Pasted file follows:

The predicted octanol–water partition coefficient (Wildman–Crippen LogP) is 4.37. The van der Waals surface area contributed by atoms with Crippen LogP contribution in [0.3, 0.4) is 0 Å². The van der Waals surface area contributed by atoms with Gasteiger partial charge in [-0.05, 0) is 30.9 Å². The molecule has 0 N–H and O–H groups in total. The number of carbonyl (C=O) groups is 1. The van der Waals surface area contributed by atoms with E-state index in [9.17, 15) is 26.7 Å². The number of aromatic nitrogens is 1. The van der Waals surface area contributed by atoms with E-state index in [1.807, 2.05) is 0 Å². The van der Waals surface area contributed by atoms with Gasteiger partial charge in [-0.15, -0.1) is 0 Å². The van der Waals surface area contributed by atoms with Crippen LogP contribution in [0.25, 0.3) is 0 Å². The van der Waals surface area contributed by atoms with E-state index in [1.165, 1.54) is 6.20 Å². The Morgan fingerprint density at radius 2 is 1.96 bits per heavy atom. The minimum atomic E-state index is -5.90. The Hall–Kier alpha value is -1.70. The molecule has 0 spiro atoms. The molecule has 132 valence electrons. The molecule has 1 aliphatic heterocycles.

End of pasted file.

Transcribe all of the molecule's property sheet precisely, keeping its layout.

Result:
The predicted octanol–water partition coefficient (Wildman–Crippen LogP) is 4.37. The van der Waals surface area contributed by atoms with Crippen LogP contribution in [0.3, 0.4) is 0 Å². The van der Waals surface area contributed by atoms with Gasteiger partial charge in [-0.05, 0) is 30.9 Å². The molecule has 0 N–H and O–H groups in total. The number of carbonyl (C=O) groups is 1. The van der Waals surface area contributed by atoms with E-state index in [9.17, 15) is 26.7 Å². The number of aromatic nitrogens is 1. The van der Waals surface area contributed by atoms with E-state index in [1.807, 2.05) is 0 Å². The van der Waals surface area contributed by atoms with Gasteiger partial charge in [-0.15, -0.1) is 0 Å². The van der Waals surface area contributed by atoms with Crippen LogP contribution in [0.25, 0.3) is 0 Å². The van der Waals surface area contributed by atoms with E-state index in [1.165, 1.54) is 6.20 Å². The Morgan fingerprint density at radius 2 is 1.96 bits per heavy atom. The minimum atomic E-state index is -5.90. The Hall–Kier alpha value is -1.70. The molecule has 0 spiro atoms. The molecule has 132 valence electrons. The molecule has 1 aliphatic heterocycles.